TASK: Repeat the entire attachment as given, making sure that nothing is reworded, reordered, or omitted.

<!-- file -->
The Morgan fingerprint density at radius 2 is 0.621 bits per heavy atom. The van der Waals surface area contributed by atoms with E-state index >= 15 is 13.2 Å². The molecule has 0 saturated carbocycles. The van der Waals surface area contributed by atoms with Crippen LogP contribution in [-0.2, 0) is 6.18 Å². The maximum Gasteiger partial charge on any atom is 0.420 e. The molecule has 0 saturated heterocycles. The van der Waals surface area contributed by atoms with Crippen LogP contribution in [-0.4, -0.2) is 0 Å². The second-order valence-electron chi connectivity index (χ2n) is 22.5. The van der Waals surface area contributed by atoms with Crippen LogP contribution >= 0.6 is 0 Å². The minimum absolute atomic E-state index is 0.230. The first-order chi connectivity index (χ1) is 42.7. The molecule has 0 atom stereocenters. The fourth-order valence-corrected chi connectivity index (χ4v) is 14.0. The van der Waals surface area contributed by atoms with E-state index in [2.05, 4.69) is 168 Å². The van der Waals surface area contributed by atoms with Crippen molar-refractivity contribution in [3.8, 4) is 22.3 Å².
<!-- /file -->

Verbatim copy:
The Morgan fingerprint density at radius 2 is 0.621 bits per heavy atom. The van der Waals surface area contributed by atoms with E-state index >= 15 is 13.2 Å². The molecule has 0 saturated carbocycles. The van der Waals surface area contributed by atoms with Crippen LogP contribution in [-0.2, 0) is 6.18 Å². The maximum Gasteiger partial charge on any atom is 0.420 e. The molecule has 0 saturated heterocycles. The van der Waals surface area contributed by atoms with Crippen LogP contribution in [-0.4, -0.2) is 0 Å². The second-order valence-electron chi connectivity index (χ2n) is 22.5. The van der Waals surface area contributed by atoms with Crippen LogP contribution >= 0.6 is 0 Å². The minimum absolute atomic E-state index is 0.230. The first-order chi connectivity index (χ1) is 42.7. The molecule has 0 atom stereocenters. The fourth-order valence-corrected chi connectivity index (χ4v) is 14.0. The van der Waals surface area contributed by atoms with E-state index in [2.05, 4.69) is 168 Å². The van der Waals surface area contributed by atoms with Crippen molar-refractivity contribution in [3.8, 4) is 22.3 Å².